Amour is cinema art, Quartet, The Last Stand and Camera Shy entertain
Mettler finds novel ways to visualize time – lava flowing from a volcano, a funeral, clouds floating over a hill, Buddhists gripping a tree. He visits the CERN particle accelerator in Switzerland where scientists are trying to simulate the Big Bang before which there was no time. He visits an abandoned church in run-down downtown Detroit. He ponders how technology has changed our perception of time and is told at one point “in reality there is no such thing as time by itself.” Apparently we just label it as such. Heady stuff if you have the time to sit down and take it in. (VanCity Theatre) 3 out of 5
CANADA’S TOP TEN: Here’s your chance to catch up with our best hope at this year’s Academy Awards. REBELLE, nominated under the name War Witch, is competing in the Best Foreign Language category.
It’s a harrowing and very moving tale of a young girl forced to become a child soldier in an un-named African country. Brutality, mysticism, hope and occasional happiness blend in this film that Montreal’s Kim Nguyen made in the Congo with a young actor he discovered there, Rachel Mwanza, mesmerizing in the lead.
It and STORIES WE TELL, Sarah Polley’s great documentary search for her own history, screen tonight (Friday) and tomorrow at the Pacific Cinematheque.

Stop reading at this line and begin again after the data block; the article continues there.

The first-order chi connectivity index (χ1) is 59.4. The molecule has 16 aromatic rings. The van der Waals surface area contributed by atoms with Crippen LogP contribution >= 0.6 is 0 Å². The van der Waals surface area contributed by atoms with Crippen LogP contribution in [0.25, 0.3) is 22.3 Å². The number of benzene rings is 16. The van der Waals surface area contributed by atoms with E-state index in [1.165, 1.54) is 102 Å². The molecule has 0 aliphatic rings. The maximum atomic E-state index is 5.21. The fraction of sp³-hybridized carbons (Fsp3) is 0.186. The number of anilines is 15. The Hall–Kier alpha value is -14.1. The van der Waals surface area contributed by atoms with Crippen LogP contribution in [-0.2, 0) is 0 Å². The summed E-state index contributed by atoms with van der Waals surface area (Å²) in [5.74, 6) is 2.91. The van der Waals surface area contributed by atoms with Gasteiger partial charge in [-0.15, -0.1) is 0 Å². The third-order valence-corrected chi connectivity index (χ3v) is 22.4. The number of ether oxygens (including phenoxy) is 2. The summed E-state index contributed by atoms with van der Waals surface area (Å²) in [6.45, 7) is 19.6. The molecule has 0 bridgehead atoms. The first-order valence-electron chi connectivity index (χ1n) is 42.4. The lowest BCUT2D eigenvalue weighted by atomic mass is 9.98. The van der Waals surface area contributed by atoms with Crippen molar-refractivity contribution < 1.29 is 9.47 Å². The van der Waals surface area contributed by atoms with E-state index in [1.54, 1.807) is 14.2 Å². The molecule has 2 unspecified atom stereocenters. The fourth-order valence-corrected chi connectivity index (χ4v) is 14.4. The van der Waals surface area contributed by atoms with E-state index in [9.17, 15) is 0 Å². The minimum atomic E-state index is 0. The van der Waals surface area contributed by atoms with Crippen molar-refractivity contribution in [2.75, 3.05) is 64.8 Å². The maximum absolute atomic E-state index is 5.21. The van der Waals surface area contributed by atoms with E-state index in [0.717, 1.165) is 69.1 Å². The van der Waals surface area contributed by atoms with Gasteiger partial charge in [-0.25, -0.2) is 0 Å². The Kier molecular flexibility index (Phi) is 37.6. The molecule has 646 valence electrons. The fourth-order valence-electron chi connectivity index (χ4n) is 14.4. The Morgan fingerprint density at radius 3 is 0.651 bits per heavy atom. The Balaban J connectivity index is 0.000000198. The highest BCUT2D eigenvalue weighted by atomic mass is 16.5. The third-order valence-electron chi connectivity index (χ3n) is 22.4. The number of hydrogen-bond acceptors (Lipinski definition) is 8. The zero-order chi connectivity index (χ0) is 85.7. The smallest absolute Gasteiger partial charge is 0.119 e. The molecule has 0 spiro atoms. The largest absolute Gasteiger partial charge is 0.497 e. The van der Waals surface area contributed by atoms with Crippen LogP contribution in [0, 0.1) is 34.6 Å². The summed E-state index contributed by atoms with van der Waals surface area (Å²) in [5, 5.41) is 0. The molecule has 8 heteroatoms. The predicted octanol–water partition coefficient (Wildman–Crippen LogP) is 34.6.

Cameron Bailey, the artistic director of the Toronto International Film Festival which chooses these Top 10, will be there to introduce both film tonight.
The rest, plus two programs of shorts, follow on various days between now and Feb. 4. (Go to the theatre’s website for more information: http://thecinematheque.ca/)
MAMA: Something happened to this film as it grew from a stylish and chilly 3-minute short to these 100 minutes. Too much has been thrown in to fill out the story. It’s become cluttered and that’s dulled the creepy scares. At least that’s what I imagine when I think of how gripping it could have been. Children in danger stories shouldn’t let the tension lapse like this and have us wait through repetitive scenes for the hair-raising stuff.
Two little girls are dumped in a deserted cabin in the woods by their murderous father who is tossed out the window by something we can’t see. Five years later two hunters find them, dirty, feral, non-verbal but alive. How is that possible? The film doesn’t hold back. We already know there’s a presence in that cabin that has taken care of them. They call it Mama. They’re turned over to the girls’ uncle (both he and the long-gone father are played by Nikolaj Coster-Waldau, of Game of Thrones) and his punk-rock girlfriend (Jessica Chastain, in a black wig and so soon after her Academy Award nomination).
They take forever to notice that “Mama” has come along too and exerts power over the girls. She’s a ghost and the script says a ghost is an emotion bent out of shape by some wrong committed in the past. The story has to find it and correct it. We get creepy scenes, a few good scares, style and atmosphere but not much new from rookie director Andrés Muschietti , who also made the original short. Guillermo del Toro, who did amaze us with Pan’s Labyrinth, only supervised here. (Scotiabank and many suburban theatres) 2 ½ out of 5
Also now playing …
BROKEN CITY: Many think this is the leader among the new movies this week. And why not? Russell Crowe and Mark Wahlberg star, one of the Hughes Brothers (Allen) directs and the publicity machine has been busy. However, the studio then got in the way, cancelled media screenings and made it impossible to get reviews out for opening day. That’s not a good sign. (International Village and many suburban theatres)
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